Not Your Normal Regatta


raceweek-archived-grenada-largeOur boat heels and bow waves crash over her. She rides the waves like a rollercoaster gone berserk. Spray like shards of glass glitters in the tropical sunlight.

"High side," yells the skipper, a seaman from Petit Martinique with the evocative name of Emmanuel Bethel.

We scramble to starboard while "Savvy" overtakes another boat. It's stocky instead of graceful, solid instead of sleek. But it, too, slices the sea.

It's a race, even if no ordinary one. We're plowing through sapphire seas embracing the emerald Grenadines. And we're sipping on sweating Carib beers as we round Carriacou close-hauled.

Not exactly Fastnet material, this crew of ours, even if our skipper and two fishermen, from Petit Martinique, compete with all their hearts and souls.

Danny Donelan, who works at Port Louis Marina in Grenada, answers his celland arranges dinner reservations. Behind him an outcropping of rock rears up like some surreal castle two hundred feet from the sea. Way behind him, blue and shrouded in mist, recline the mountains of Grenada.

His buddy, Graham Fletcher, goes below on a beer run. "I'm here for a good time," he says. Emmanuel yells down for him to move one of the sand bags that act as ballast for this boat. No fin keel here. "And bring up another beer."

That's when, as we slash the waters fifty yards off a thundering reef, it hits me. The Carriacou Regatta, from July 26 to August 3, is one of the best parties in the Caribbean – and a look at how things used to be in these seafaring islands.

But it is not your normal regatta.

And this is no normal boat. Her name is "Savvy". "The keel is five thousand pounds," says Jeff Stevens, who built her. "It's made from greenheart, up from Suriname. The mast is hand-planed. Traditional sloop." But it's no match for "Margeto 2", a perennial winner in the Carriacou Regatta. Emmanuel snorts in disgust and glares at the sails. "Too heavy. Tourist sails."

Seven boats start this race. One boat fouls their foresail at the start and drops out. We finish sixth.

"Another beer?" says Graham.

No agony of defeat here. Let me reiterate: this is not your normal regatta. For one thing the Carriacou Regatta is mostly a local dish. Full of flavour and spicy as hell. On the upside, they welcome visitors whole-heartedly.

The next day, instead of racing, we recline at tables in the shade of a beachside eatery called "Snagg's" where the Caribs keep coming and the beans and rice with chicken are served to a whole congregation of ex-pats who watch their kids participate in Opti races – a sort of microcosm of the workboat races up the beach.

The races cover four days. Twelve classes of boats participate – mostly traditional working boats. When the horn blows, each crew powers its boat through the surf. They throw themselves into the cockpit and the winds catch their sails before the last man hoists himself up the gunwales. The boats are impossibly close. The boom of one boat brushes the sail of another. No one seems to care. Two hulls crash, one careening to port, the other heeling so much that water floods the cockpit until two guys hike themselves over the high side.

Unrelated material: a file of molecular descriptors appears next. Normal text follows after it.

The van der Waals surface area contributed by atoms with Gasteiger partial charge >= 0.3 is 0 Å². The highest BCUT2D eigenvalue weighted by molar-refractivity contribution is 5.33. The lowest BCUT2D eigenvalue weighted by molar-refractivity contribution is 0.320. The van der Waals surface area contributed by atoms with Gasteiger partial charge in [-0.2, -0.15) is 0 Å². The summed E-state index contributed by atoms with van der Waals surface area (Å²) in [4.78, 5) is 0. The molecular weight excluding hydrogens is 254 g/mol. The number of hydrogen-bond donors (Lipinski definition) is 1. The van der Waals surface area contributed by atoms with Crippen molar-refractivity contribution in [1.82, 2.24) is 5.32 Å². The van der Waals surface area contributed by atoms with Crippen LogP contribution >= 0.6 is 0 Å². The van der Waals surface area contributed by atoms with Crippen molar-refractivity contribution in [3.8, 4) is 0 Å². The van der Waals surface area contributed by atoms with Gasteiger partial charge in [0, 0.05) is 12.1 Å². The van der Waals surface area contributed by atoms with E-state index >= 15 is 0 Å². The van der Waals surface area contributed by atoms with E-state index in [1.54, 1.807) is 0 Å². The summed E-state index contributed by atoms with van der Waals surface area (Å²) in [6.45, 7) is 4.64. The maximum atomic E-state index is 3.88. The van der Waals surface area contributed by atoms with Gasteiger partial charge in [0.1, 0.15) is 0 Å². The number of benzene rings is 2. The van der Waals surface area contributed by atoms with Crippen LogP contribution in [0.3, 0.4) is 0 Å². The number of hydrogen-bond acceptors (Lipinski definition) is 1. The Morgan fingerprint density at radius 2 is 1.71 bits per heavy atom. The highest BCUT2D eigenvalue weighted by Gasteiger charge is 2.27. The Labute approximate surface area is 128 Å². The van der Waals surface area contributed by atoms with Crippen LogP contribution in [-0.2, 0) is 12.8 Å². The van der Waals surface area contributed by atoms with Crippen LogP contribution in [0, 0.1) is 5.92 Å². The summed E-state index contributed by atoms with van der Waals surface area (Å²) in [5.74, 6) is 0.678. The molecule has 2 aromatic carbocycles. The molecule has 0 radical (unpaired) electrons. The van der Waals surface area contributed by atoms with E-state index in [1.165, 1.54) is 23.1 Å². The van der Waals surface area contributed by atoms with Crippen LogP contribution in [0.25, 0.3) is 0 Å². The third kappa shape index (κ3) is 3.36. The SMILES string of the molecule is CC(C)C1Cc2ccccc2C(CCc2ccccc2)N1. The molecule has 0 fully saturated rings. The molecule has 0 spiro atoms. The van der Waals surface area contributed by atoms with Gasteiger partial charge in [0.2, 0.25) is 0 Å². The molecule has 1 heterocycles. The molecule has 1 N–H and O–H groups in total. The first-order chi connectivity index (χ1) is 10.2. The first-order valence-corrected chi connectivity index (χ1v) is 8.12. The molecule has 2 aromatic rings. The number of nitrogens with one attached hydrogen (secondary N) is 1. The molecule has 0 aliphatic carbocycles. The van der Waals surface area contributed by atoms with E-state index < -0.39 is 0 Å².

The crowd goes nuts – then it's back to some Soca just outside a ramshackle little bar, ground zero, called D Jupa. Cheap rum, more cold Caribs and the trophies. For bragging rights are huge.

Might not be the Heineken, but for these guys – crews on long liners and fishermen and boat builders from Trinidad to Union Island – it's the big-time.

It started in1965 when John Linton Riggs, a sailor from Jamaica who'd come to Carriacou to retire, decided the work boats and their crews needed a bit of a challenge.

"So many people earned their keep on these kinds of boats," says past chair Dexter Lendore. "Fishing and trade between islands. That's why this is an important celebration. This is real life – and it keeps alive an important tradition of seamanship and boatbuilding."

An important tradition, but just as important is the party atmosphere.

Ten-foot speak columns belt out music as locals fill streets festooned with overhead flags in the national colours of red and green and yellow. It is just as colourful as the boats onshore – lime green and fluorescent orange, aquamarine and teal, clustered on the sand like birds of paradise. Their names are equally vivid. "D Shark" lazes next to "Out-Rage", down the beach from "Ghost" and "Swift."

"But it's about a lot more than just these races," says Lendore, indicating the beached fleet. "Family reunions are big – this is when people who've moved away come home to visit."

Party's no slouch, either.

You consider stretching out on your berth, but you're torn.

Tomorrow is the greased pole contest. "Big tree trunk," says Lendore. "Stuck on an angle out over the water. They don't make it – splash!" he says, grinning. "You missed the donkey race but you can still catch the half-marathon. Or the bike race."

But tomorrow is another day. We join the fete.

Danny and Graham appear from a cluster of pretty girls bopping to the Soca. Danny raises his sweating Carib in a toast. "Best party around," he yells over the music, a pounding bass groove you feel in the pit of your stomach.

Can't remember if I mentioned this already, but this is not your normal regatta.

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